It’s been a year since Paramore played Birmingham and with their sub-headline slot at Reading and Leeds festivals going down a storm they are back to prove once again why they are one of the biggest Rock bands going.
Paramore have brought along two great support acts, label buddies Fun and the newest Hip-Hop sensation that is B.o.B. Fun are up first and they may be relatively unknown but their blend of Indie-pop rock is refreshing different to the other acts. Front man Nate Ruess is like jack in the box as he bounces barefooted across the stage, his voice never faltering. Latest single At Least I’m Not as Sad as I Used to Be sounds great live and a very impressive version of Queens Radio GaGa has the crowd clapping along.
It’s safe to say that 2010 has been B.o.B’s year with number one singles Nothin’ on You and of course the massive hit Airplanes. It’s a brave step for Paramore to take such a contrasting artist on tour but it appears to have payed off, as the welcoming cheer as B.o.B takes to the stage is thunderous. Opening up with I See Ya, Bobby Ray is joined on stage by a full band complete with backing singers and 2 slightly ridiculous dancers, it’s a massive contrast to Fun and the crowd are definitely more into it. Turns out Bobby Ray is somewhat of a chameleon as he can rap, sing and even picks up a guitar for a couple of songs! Beautiful Girls gets the crowd singing along there’s even a surprising cover of MGMT’s Kids thrown in which is definitely an interesting choice but it works. There’s no surprises though for the finale song, and before its even played there’s an ear-piercing scream. Airplanes it is then, and when Hayley bounds onto the stage the whole room erupts almost drowning out the guys on stage.
During the wait for Paramore a Mexican wave makes it way around the huge arena, the fans are eager for some action and it would seem it couldn’t come quick enough. The house lights are killed and the black curtain obscuring the stage falls down to reveal the band who get the loudest scream of the evening so far. Opening with Ignorance, Hayley Williams is proudly sporting a homemade Beware Of You vest top and addresses crowd telling them that ‘Tonight you belong to us’. The orange hair may well be replaced by a new pink ‘do’ but Hayley is still instantly recognisable and is one hell of a front woman, she has the entire crowd eating out of the palm of her hand. It’s not all about her though, Paramore is a bunch of talented musicians, bassist Jeremy Davis runs all over the stage playing his bass with frenzy which is matched by rhythm guritarist Taylor York and Zac Farro keeps things all together with his intense drumming.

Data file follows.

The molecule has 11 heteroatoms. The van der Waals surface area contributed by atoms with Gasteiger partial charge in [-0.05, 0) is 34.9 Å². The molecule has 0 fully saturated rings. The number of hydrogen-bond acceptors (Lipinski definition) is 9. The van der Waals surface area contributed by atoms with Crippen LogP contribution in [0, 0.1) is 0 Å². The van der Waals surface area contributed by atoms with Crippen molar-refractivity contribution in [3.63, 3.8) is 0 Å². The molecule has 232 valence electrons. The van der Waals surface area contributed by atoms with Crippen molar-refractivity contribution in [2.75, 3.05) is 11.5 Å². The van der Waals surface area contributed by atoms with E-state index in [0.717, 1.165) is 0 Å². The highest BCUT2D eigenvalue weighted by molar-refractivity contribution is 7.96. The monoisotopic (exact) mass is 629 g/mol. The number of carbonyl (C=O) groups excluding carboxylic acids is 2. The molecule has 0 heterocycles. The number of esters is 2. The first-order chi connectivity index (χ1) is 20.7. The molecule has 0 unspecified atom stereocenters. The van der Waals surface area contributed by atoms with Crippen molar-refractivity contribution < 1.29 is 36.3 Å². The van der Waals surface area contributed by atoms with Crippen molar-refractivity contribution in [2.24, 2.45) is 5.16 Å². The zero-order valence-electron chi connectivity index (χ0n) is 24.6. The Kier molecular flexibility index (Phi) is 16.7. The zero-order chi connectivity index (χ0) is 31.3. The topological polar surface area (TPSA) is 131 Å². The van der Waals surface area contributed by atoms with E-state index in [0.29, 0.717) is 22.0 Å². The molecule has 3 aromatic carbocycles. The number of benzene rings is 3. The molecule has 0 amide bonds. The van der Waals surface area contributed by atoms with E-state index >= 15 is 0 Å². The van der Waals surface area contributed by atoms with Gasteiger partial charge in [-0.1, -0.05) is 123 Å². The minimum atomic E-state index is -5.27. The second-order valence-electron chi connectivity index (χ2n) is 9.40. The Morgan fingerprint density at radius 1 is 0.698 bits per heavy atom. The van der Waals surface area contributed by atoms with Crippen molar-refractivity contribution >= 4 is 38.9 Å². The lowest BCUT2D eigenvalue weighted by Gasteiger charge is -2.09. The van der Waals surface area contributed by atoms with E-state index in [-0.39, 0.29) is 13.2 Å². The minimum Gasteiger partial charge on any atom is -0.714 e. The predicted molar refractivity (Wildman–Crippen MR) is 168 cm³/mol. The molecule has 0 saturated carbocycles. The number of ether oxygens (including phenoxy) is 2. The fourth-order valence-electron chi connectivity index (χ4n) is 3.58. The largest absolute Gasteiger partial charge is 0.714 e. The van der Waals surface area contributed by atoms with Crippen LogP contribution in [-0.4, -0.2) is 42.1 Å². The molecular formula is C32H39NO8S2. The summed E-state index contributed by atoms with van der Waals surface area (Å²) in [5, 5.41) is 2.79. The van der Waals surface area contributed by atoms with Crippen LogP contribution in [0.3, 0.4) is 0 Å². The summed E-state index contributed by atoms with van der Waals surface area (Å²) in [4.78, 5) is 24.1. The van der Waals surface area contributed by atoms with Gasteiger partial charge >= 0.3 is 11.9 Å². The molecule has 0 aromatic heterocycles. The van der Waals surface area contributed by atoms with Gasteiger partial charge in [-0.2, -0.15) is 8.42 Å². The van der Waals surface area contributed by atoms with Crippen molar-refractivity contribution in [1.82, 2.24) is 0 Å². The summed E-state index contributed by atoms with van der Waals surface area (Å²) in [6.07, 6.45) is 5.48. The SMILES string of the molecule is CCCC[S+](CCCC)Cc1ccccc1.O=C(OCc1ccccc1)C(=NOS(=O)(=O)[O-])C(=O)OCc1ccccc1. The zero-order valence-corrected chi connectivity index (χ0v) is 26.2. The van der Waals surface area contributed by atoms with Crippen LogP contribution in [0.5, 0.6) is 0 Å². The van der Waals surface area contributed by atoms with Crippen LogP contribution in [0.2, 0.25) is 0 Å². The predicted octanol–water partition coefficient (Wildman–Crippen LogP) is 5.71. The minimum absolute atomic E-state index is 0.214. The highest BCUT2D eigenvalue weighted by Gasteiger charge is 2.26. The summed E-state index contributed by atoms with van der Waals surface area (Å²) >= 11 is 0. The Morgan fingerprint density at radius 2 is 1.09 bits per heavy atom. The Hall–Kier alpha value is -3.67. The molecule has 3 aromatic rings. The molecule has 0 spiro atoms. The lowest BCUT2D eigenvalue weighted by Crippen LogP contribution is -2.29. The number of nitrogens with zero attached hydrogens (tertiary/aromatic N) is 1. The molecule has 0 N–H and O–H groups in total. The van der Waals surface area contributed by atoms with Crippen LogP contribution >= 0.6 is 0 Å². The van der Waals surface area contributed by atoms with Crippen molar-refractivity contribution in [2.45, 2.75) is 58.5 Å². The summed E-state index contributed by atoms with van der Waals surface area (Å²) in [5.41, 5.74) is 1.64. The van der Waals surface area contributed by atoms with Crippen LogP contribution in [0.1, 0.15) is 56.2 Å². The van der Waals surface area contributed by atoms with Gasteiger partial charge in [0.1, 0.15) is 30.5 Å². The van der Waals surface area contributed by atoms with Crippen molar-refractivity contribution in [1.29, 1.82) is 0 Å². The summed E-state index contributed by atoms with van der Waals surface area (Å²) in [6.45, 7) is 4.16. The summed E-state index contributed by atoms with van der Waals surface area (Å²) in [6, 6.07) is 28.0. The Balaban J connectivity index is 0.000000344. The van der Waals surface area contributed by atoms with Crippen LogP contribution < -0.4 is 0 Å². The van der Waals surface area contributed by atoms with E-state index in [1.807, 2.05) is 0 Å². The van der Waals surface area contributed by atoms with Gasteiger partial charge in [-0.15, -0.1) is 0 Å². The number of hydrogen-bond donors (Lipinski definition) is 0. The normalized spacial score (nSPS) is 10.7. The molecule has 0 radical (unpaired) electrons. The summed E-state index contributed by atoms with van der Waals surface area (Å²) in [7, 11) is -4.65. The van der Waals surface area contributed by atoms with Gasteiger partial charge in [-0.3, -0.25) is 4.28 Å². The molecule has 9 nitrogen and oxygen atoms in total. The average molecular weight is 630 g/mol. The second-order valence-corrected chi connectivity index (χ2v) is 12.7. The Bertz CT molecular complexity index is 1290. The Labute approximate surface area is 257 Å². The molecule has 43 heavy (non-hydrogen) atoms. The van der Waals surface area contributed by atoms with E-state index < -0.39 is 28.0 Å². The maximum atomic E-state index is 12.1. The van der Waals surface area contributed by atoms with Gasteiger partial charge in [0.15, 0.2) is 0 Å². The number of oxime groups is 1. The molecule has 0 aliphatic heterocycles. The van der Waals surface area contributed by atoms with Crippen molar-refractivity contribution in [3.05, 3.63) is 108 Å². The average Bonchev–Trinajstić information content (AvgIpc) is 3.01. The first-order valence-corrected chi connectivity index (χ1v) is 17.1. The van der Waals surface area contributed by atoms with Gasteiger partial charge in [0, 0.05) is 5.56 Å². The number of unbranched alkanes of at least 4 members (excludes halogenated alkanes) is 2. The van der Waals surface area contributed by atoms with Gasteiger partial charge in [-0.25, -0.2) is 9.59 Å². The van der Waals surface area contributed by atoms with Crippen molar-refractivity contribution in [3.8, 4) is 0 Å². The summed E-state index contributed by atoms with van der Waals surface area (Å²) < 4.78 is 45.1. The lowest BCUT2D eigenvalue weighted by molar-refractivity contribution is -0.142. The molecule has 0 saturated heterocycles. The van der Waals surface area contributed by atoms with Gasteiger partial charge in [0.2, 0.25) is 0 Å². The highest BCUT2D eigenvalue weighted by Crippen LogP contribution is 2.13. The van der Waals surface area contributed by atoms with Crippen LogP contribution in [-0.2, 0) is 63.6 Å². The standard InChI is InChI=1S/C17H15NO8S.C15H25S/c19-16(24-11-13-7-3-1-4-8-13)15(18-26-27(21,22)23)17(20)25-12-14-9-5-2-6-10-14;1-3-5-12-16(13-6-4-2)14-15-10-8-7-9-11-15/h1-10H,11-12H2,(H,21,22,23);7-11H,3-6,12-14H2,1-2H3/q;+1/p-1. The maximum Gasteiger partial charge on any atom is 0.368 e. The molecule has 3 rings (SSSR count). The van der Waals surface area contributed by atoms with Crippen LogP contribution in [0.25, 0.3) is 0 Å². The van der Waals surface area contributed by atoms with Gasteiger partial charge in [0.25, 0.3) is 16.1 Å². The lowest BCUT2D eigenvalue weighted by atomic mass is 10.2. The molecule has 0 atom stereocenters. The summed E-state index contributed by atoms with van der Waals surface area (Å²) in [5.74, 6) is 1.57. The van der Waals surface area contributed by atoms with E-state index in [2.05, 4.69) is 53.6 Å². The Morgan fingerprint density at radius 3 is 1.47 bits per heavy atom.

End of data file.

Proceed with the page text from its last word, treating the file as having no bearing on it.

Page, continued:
Mid-way into the set things are slowed down as Hayley and guitarist Josh Farro take to the side of the stage for a stripped down, acoustic version of Never Let This Go. There aren’t many bands that can throw in a 4-song acoustic set into the middle of a rock show but they pull it off with flair. The rest of the band join them on a black sofa which has been set up on the stage and Hayley introduces the next song as ‘the song we wrote for England’ and they head into the aptly named When it Rains.
Hayley was certainly determined for everyone to have a good time especially those in the seats who she addressed and ordered stand up, putting it eloquently ‘Those seats are to catch you when you fall!’ The Only Exception showcases Hayleys vocal talents and is massive sing-a-long for the fans as the LG arena is lit up by hundreds of lighters and mobile phones which is an awe-inspiring sight.
The encore kicks off with Brick by Boring Brick followed by the massive hit Misery Business, which sees Hayley invite two fans onto the stage to sing the chorus. I must say the girl who came on stage did a great job giving Hayley a run for her money with the way she belted it out!
Paramore have proved tonight why they are so big, for a band that’s only being playing live for 6 years to have come to this stage in their career after a relatively short time is a impressive feat and love them or hate them, it’s well deserved.
Review – Hannah Sebestjanowicz
Photos – Steve Gerrard